Investigative report puts H&M’s squeaky clean image under fire

We loved H&M right?  From their ban on PFCs to the release of their Garden Collection in 2010 (made of all organic fibers like lyocell), we saw them, as they claim to be, “frontrunners in the industry.”  In some ways they might be, but a recent investigation into mass faintings at a manufacturing plant in Cambodia–one of H&M’s most important supplier countries–has put H&M under fire, and is leading us to question the companies squeaky clean Corporate Social Responsibility.

Yes, H&M’s efforts have been ‘ahead of the industry’ but is that comparison good enough?

Swedish television, TV4’s Kalla Fakta (Cold Facts), reported on the issue last week in a shocking two sided report revealing what H&M are saying, and doing, are two different things.

“As most other fashion brands, we don’t own the factories,” Helena Helmersson, the company’s head of sustainability, says. “Instead we buy garments from suppliers. Hence, we don’t pay the wages to the factory workers.”  Such a distant approach to their direct buyers is a dangerous one.

The companies annual report from 2011 states, “H&M uses its size and influence to exert a positive effect on social development in these countries, thereby helping to achieve better conditions for many people.”  But when the worker’s wages in Cambodia make up 1.5% of the price we pay for a garment in the store, could H&M be doing better?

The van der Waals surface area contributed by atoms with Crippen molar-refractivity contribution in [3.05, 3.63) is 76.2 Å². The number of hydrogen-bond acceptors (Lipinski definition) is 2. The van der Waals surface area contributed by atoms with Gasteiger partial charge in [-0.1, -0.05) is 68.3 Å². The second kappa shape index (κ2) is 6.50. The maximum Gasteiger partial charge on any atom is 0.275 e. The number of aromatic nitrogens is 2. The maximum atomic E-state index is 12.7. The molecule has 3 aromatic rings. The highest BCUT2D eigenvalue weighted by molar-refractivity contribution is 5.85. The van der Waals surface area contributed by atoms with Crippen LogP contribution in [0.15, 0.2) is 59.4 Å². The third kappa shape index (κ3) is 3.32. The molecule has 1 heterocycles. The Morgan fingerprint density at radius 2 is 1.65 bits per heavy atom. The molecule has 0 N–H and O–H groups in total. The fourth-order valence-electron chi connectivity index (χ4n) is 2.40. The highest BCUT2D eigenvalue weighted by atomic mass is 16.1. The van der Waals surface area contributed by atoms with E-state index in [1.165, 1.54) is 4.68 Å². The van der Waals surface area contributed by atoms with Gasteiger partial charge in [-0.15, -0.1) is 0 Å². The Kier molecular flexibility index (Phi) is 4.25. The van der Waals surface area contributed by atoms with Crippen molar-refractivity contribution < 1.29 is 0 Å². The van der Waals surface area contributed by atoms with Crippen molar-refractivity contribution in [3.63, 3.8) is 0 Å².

A daily wage at the factory is usually 40 cents per day, or slightly more if a worker sews arms for a shirt or pant legs.  The countries minimum wage is $61 per month—only 25% of a living wage, according to The Clean Clothes Campaign.  Garment workers, consist mostly of women 18-22 years of age, often work long days because managers say “they are in a hurry.” In 2011 alone, more than 2,400 workers in 25 separate incidences were admitted to hospital after fainting from hunger or exhaustion. Unions say many more go unrecorded, for fear of losing their job.

H&M announced factory workers were fainting “from personal and work related stress.”  But the local hospital, where the employees are sent after fainting, confirmed that cases were a result of low blood sugar concentrations.  Workers are not getting paid a wage they can live off of, and as a result, are suffering from malnutrition.

In reaction to the Cold Facts report, H&M announced plans on Tuesday for a project to strengthen the management dialogue at some production units in Cambodia.  Although they have yet to speak directly to the Cambodian government thus far, Karl-Johan Persson, chief executive officer of H&M, says they are “actively working on the issue.”

In light of the situation, this September, hundreds of activists staged “faint-ins” where they “swooned over fashion” by fainting in H&M and Gap stores around the world.

Faint-in outside of H&M in Stockholm, Sweden

“Low wages come at a high cost. Last year, over 2400 workers passed out in Cambodian factories due to malnutrition as a direct consequence of low salaries. But H&M, one of Cambodia’s main buyers, continues to refuse to pay a living wage to its workers,” says Jeroen Merk of the International Clean Clothes Campaign. “This is unacceptable.”

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